Russia's expansive arctic permafrost make it an ideal place to find the preserved remains of long extinct animals. Recently added to the list of discoveries is the relatively intact carcass of a baby woolly rhino from the Pleistocene epoch.
Although perhaps not as common to hear about compared to woolly mammoths, according to the International Rhino Foundation, woolly rhino fossils and remains have been found in Europe and Asia. Like the mammoths, woolly rhinos were hunted by early humans as depicted in cave drawings in France.
According to the Siberian Times, the woolly rhino, which has been named Sasha, was found by two men in Siberia's Sakha Republic.
"We were sailing past a ravine and noticed hair hanging on the top of it," Alexander Banderov told the newspaper. "At first we thought it was a reindeer's carcass, but after it thawed and fell down we saw a horn on its upper jaw and realized it must be a rhino. The part of the carcass that stuck out of the ice was eaten by wild animals, but the rest of it was inside the permafrost and preserved well."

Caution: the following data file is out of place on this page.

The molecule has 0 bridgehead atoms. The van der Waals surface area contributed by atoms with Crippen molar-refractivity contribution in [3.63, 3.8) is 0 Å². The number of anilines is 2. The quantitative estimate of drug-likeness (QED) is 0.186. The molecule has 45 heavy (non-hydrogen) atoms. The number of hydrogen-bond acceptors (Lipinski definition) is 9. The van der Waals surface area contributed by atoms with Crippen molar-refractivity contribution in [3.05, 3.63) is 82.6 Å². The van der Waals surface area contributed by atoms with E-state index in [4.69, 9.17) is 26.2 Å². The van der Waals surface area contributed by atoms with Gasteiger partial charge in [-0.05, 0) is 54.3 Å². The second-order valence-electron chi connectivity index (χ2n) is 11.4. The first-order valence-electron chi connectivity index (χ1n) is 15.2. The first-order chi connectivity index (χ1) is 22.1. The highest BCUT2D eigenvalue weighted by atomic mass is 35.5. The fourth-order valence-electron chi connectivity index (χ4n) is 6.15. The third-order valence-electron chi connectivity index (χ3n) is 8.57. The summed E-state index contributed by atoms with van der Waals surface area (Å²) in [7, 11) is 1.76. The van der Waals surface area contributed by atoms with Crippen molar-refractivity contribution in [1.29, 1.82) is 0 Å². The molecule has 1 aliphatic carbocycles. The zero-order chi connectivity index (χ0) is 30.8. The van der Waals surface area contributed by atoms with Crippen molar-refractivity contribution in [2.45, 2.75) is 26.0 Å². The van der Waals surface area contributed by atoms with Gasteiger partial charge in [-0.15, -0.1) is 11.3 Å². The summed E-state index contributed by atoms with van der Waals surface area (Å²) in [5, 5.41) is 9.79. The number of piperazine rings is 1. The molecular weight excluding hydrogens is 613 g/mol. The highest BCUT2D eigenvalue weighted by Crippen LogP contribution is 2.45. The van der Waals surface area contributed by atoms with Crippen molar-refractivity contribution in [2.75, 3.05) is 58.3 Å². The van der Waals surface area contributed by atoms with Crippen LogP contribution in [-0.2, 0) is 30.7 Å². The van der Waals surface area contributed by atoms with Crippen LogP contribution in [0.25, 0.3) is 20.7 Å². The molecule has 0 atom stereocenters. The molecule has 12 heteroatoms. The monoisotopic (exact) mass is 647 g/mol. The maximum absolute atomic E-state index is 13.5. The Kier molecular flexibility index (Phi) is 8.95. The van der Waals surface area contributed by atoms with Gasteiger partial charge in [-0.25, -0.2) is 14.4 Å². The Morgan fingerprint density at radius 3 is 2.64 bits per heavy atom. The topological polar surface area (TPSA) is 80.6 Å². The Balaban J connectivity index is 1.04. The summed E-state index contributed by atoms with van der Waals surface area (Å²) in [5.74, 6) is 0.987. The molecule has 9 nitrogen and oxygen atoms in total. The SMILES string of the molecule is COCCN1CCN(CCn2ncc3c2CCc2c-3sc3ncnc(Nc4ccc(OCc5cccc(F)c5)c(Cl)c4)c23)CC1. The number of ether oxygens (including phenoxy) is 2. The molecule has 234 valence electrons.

The Academy of Sciences in Yakutsk, which recently received the rhino for analysis, reported on its website (via an unofficial translation) that it was originally discovered in the fall. It was only recently moved due to issues in transporting it, the academy stated.
"In all likelihood, [the] rhino died falling into a pit," the academy's website stated. "Part of the carcass had been eaten by wild animals (on the skin, there are teeth marks), but [the animal's head is in an] almost perfect state of preservation."
Watch this Russian news report to see the unveiling of the woolly rhino this week:
(H/T: Huffington Post)